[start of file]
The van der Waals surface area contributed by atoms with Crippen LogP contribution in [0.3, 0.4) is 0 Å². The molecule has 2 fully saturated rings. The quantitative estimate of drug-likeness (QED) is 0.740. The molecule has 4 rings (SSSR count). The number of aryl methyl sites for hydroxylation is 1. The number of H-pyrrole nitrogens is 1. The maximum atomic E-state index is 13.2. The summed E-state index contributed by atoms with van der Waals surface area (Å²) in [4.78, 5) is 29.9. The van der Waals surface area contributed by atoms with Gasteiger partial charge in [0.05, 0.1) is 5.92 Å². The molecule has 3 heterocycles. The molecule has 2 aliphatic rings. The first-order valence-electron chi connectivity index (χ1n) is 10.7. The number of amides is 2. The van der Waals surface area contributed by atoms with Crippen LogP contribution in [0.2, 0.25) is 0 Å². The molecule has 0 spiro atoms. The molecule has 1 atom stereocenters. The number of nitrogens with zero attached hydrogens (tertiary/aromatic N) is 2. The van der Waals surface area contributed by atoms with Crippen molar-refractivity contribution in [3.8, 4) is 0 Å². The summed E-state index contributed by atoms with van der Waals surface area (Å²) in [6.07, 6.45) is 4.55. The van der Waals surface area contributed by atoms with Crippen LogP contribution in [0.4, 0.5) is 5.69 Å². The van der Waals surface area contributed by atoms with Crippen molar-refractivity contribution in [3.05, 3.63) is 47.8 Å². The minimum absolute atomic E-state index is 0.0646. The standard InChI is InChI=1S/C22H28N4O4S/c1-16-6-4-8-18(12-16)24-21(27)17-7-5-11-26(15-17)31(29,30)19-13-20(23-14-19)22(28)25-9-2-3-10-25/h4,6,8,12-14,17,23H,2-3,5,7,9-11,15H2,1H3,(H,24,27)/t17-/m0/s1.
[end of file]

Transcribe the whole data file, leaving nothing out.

The van der Waals surface area contributed by atoms with Crippen LogP contribution in [0.3, 0.4) is 0 Å². The molecule has 2 fully saturated rings. The quantitative estimate of drug-likeness (QED) is 0.740. The molecule has 4 rings (SSSR count). The number of aryl methyl sites for hydroxylation is 1. The number of H-pyrrole nitrogens is 1. The maximum atomic E-state index is 13.2. The summed E-state index contributed by atoms with van der Waals surface area (Å²) in [4.78, 5) is 29.9. The van der Waals surface area contributed by atoms with Gasteiger partial charge in [0.05, 0.1) is 5.92 Å². The molecule has 3 heterocycles. The molecule has 2 aliphatic rings. The first-order valence-electron chi connectivity index (χ1n) is 10.7. The number of amides is 2. The van der Waals surface area contributed by atoms with Crippen LogP contribution in [0.2, 0.25) is 0 Å². The molecule has 0 spiro atoms. The molecule has 1 atom stereocenters. The number of nitrogens with zero attached hydrogens (tertiary/aromatic N) is 2. The van der Waals surface area contributed by atoms with Crippen molar-refractivity contribution in [3.8, 4) is 0 Å². The summed E-state index contributed by atoms with van der Waals surface area (Å²) in [6.07, 6.45) is 4.55. The van der Waals surface area contributed by atoms with Crippen LogP contribution in [0.4, 0.5) is 5.69 Å². The van der Waals surface area contributed by atoms with Crippen molar-refractivity contribution in [3.05, 3.63) is 47.8 Å². The minimum absolute atomic E-state index is 0.0646. The standard InChI is InChI=1S/C22H28N4O4S/c1-16-6-4-8-18(12-16)24-21(27)17-7-5-11-26(15-17)31(29,30)19-13-20(23-14-19)22(28)25-9-2-3-10-25/h4,6,8,12-14,17,23H,2-3,5,7,9-11,15H2,1H3,(H,24,27)/t17-/m0/s1.